The good news is, the car started up immediately and seemed to run well. After some break-in miles it was put through its paces at the Mount Washington hillclimb this year. It had a lot more grunt than the stock engine for sure, but seat of the pants experience tells me it was flattening out, and Tim, the driver, said it was worse at the higher elevations. A plug inspection showed a rich air/fuel mixture than would get worse at high rpm's when the pressure regulator and the higher altitudes (less oxygen) came into play. Still, the surprising thing was the torque and the smoothness of the engine, even though it has a lightened crankshaft and some hotter cams. It idles like a stocker at 900 rpm's, and the throttle response is excellent. In retrospect, I wish I had chosen more radical cam profiles still, because now it feels downright tame. That will come sometime down the road, as I'm working on locating some blank cam cores.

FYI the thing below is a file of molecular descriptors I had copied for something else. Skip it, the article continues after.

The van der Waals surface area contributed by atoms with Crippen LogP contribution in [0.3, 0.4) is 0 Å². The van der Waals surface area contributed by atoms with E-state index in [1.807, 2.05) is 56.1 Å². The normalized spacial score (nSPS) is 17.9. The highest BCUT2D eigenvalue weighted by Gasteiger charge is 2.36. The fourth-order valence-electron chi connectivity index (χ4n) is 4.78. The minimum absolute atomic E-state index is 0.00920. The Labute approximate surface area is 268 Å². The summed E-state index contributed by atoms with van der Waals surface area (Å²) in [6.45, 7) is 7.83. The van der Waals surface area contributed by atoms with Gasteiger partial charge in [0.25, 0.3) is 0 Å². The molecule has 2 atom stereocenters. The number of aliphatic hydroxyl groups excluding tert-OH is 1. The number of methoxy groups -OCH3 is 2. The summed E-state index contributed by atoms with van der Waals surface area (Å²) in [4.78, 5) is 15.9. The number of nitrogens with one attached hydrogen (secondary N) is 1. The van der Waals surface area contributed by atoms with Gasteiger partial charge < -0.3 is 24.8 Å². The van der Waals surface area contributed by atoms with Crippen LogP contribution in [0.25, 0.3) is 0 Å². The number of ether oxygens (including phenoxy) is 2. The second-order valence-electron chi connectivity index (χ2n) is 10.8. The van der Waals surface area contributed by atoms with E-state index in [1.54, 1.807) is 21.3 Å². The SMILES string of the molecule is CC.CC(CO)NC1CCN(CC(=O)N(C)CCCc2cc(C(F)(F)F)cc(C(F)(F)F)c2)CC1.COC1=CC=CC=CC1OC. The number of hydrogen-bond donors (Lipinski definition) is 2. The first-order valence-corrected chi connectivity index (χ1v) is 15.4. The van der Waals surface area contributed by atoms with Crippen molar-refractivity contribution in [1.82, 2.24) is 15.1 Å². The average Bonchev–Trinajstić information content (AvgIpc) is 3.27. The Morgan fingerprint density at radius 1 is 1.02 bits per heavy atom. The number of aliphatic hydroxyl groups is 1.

Of course, part of the performance felt at this point can be attributed to the 4.47 gear ratio installed in place of the stock 3.89 ring and pinion. And the custom limited slip installed helps to put everything down to the ground.
Tim tried installing the original GA16 injectors, but surprisingly this made it run worse. So the SR20 injectors went back in and I had a little brainstorm just then. Why not install the SR20 throttle body? We had a spare GA16 intake hanging around, so I removed the upper half and bolted an SR20 throttle body onto it (same bolt pattern). I scribed the larger throttle bore into the intake, removed the throttle body, then ported the GA16's intake to match. Then, I modified the throttle arm to accept the GA16's throttle cable, and removed the SR20's throttle position sensor and fitted the GA16's in the reversed position so it would fit the GA16's harness. The lever arm that actuates the T.P.S. was also reversed. A vacuum fitting had to be added as well by drilling a hole and epoxying a brass tube in place and then it was done. The SR20 connector duct between the throttle body and the airflow meter was used with a rubber sleeve used on the GA16's airflow meter to match the I.D. of the connector duct.